BERLIN (Reuters) - The International Monetary Fund (IMF) raised its forecasts for German economic growth on Monday and reiterated a call for Europe’s largest economy to increase public investment to boost growth and support the euro zone bloc.
In a statement detailing policy recommendations, the IMF said it expected the 2.7 trillion euro ($3.65 trillion) economy to grow by 1.9 percent this year, more than the 1.7 percent it had previously forecast.
It expects 1.7 percent growth next year compared with a previous forecast of 1.6 percent.
While applauding Germany for its prudent economic policies and commitment to European integration, the Fund also said the country should make more public investments.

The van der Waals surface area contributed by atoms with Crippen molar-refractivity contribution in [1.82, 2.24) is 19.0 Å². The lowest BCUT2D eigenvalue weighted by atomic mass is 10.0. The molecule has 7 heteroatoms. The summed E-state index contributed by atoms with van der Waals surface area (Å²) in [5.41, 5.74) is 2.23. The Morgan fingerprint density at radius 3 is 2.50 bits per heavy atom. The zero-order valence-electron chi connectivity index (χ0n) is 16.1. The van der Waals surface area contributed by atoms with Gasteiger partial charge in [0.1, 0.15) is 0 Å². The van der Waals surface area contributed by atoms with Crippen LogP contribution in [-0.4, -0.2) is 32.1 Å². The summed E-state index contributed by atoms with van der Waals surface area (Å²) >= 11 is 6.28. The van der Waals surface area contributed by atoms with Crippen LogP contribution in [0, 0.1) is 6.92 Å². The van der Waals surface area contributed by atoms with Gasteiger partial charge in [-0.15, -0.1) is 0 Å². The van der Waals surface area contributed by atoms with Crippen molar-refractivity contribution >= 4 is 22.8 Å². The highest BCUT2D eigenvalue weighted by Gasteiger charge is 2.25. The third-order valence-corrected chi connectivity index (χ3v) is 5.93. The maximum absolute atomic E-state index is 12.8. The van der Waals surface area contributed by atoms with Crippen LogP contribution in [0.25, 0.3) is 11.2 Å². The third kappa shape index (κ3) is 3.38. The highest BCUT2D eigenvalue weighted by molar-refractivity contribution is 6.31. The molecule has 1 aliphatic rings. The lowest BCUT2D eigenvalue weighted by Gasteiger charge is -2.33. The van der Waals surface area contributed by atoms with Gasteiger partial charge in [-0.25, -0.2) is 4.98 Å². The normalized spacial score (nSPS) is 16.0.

Germany could invest up to 0.5 percent of gross domestic product a year more over the next four years without violating fiscal rules, the Fund said.
“Most directors recommended that the authorities use available space to boost public investment in projects with true economic value, especially in transport infrastructure and education,” the Fund said in the statement.
Given that interest rates would likely stay low for a prolonged period, the Fund said Germany needed to be “vigilant to developments in the housing market and insurance sector”, adding it was reassured by plans to address issues in the latter. ($1 = 0.7398 Euros)
Reporting by Annika Breidthardt, editing by John Stonestreet